Following Susan Cox’s Minotaur Books/Mystery Writers of America First Crime Novel award-winning debut, The Man in the Microwave Oven is her next delightfully quirky mystery featuring San Francisco transplant Theo Bogart.
Fleeing from a murder and family tragedy in her native England, where she was the scandal du jour for the tabloid press, Theo Bogart changed her name and built an undercover life in a close-knit San Francisco neighborhood. She didn’t expect to find love and friendship there, and now she doesn’t know how—or if—to reveal the truth.
After a confrontation with a difficult neighbor, Theo fears her secrets are about to be uncovered after all. When the woman who threatened to expose her is murdered, Theo is embroiled in the kind of jeopardy she crossed an ocean to escape. Worse yet, dangerous family secrets have followed her. Theo’s grandfather unveils a glimpse of the shadowy world he once inhabited as an agent for the British Secret Service, bringing an even bigger breed of trouble—and another death—to Theo’s doorstep. She finds herself fighting to protect herself, her family, and her new friends, aware that one of them might be a murderer.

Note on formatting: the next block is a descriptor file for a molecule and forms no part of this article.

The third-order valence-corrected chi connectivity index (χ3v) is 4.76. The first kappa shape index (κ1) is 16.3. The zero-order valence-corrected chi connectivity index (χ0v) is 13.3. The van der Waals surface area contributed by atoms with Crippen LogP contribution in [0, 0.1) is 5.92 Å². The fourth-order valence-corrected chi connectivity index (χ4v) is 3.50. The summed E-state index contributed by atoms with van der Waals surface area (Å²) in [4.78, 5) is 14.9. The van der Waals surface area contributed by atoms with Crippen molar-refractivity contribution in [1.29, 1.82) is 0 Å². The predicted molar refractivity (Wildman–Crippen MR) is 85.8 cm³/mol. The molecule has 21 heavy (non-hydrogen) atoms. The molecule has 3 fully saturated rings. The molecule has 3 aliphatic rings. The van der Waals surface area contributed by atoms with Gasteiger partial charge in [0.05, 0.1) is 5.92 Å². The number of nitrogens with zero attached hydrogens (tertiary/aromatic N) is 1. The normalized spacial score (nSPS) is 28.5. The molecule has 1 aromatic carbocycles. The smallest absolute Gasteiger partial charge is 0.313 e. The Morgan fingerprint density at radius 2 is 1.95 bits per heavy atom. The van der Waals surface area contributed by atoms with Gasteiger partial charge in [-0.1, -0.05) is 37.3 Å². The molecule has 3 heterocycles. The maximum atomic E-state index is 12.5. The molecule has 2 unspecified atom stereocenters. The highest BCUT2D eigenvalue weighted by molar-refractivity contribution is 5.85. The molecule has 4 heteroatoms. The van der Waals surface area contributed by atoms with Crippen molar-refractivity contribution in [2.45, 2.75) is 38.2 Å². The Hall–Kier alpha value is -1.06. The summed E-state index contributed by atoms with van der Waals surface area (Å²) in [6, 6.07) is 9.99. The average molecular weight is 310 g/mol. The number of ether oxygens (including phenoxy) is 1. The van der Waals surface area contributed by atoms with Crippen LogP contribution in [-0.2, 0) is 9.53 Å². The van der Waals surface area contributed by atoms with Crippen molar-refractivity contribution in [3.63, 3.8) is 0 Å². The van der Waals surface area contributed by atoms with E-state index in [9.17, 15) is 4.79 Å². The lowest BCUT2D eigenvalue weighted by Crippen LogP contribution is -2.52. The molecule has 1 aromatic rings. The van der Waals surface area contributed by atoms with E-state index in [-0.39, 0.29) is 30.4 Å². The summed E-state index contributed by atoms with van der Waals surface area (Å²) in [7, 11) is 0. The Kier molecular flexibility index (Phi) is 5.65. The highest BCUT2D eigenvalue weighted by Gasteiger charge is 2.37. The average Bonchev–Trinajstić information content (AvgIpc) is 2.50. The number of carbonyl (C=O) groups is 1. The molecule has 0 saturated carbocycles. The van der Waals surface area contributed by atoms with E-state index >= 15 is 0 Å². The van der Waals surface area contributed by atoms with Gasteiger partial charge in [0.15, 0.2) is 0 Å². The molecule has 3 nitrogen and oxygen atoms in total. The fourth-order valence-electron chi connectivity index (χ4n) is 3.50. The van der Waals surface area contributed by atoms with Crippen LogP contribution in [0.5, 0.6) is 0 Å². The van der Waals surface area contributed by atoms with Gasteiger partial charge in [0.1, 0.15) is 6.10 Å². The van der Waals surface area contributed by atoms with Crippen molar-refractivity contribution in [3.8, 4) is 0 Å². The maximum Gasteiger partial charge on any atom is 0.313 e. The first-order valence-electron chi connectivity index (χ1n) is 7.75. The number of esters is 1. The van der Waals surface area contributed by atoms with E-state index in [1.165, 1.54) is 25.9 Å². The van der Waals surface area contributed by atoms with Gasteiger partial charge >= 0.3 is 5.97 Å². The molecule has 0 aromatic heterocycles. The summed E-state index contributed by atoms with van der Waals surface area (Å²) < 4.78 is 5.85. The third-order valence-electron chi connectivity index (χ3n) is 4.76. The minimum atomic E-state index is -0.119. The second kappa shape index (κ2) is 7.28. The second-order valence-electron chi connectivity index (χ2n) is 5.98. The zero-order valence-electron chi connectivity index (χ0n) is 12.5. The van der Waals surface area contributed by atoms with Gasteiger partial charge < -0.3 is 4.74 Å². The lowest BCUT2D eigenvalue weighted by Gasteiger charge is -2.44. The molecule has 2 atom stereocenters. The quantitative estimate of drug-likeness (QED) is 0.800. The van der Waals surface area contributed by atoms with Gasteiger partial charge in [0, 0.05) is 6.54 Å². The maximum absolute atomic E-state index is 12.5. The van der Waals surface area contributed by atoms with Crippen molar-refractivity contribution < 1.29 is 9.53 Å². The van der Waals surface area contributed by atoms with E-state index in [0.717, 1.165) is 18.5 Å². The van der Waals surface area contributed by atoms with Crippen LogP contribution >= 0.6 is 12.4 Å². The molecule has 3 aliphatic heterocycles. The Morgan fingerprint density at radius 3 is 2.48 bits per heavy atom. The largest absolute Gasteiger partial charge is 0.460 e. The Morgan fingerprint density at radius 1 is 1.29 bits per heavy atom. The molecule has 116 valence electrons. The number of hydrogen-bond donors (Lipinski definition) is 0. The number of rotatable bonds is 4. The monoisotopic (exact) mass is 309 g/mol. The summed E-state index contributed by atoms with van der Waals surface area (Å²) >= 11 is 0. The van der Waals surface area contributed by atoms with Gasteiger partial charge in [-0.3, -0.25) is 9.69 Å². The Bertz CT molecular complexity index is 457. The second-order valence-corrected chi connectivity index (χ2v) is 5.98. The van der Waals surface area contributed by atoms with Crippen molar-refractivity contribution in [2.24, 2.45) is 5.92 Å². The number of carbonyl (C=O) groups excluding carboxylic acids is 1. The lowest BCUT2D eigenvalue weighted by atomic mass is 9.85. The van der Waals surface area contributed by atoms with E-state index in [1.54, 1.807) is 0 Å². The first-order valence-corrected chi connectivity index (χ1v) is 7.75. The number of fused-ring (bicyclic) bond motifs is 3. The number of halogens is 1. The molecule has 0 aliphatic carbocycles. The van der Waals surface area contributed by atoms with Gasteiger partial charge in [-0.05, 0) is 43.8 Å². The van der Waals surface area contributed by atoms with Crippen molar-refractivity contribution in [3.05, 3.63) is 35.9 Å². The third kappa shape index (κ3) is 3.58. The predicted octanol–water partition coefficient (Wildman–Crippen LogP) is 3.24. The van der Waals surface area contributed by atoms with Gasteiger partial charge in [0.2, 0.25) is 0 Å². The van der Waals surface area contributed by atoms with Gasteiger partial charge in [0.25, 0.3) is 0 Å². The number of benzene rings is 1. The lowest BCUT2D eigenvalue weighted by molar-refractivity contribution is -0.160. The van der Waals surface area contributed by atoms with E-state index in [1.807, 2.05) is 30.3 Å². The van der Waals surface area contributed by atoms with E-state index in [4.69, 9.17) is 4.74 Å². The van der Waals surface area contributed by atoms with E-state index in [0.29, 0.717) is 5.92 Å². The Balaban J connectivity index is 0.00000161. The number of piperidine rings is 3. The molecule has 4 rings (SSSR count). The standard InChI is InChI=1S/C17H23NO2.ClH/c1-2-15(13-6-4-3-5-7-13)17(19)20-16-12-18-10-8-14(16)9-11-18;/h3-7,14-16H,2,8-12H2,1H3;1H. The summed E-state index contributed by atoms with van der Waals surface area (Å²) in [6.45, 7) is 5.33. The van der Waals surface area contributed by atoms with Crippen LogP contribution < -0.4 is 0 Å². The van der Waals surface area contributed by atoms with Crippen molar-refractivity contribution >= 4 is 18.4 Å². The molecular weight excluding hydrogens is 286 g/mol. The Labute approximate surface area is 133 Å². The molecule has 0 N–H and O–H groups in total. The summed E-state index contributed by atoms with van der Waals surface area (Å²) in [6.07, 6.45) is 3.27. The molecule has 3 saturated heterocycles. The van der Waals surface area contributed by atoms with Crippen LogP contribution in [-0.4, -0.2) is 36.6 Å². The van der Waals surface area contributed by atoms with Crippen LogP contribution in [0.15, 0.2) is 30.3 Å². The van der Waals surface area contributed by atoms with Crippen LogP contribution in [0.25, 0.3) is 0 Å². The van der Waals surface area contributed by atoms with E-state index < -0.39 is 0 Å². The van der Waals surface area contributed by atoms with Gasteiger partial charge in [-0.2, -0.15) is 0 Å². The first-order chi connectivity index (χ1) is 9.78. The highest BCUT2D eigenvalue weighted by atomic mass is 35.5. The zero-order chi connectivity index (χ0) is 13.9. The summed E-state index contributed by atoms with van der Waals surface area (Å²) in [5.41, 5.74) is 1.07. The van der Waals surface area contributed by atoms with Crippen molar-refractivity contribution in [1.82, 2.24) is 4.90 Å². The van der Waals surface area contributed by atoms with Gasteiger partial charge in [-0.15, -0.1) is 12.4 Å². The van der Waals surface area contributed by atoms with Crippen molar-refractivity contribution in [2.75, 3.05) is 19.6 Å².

Susan Cox has once again painted a delightfully quirky portrait of a colorful San Francisco neighborhood and a woman finding her way through exactly the kind of scandalous mystery she was trying to leave behind.
In Cox's madcap second mystery featuring British expat Theophania Bogart (after 2015's The Man on the Washing Machine), cutthroat attorney Katrina Dermody hints that she's aware Theo is living in San Francisco under an assumed name. Theo fears Katrina will divulge her secrets in retaliation for opposing Katrina's client's construction of a high-rise condo in their Fabian Gardens neighborhood. Before Theo can determine what Katrina knows about her scandalous past, however, someone murders the attorney. To further complicate matters, aging priest Sergei Wolf visits Theo's store, Aromas, with an urgent message for her grandfather, Clement Pryce-Fitton. Theo relays the information to Clement, who reveals that he's former British intelligence and advises Theo to be on alert, as Sergei's communiqu was a coded distress signal. Cox cleverly entwines the two seemingly unrelated story lines, upping the tale's stakes and body count. Endearingly eccentric characters and a vividly sketched setting help distract from the contrived setup and dubious denouement. Fans of Donna Andrews will appreciate Cox's zany style.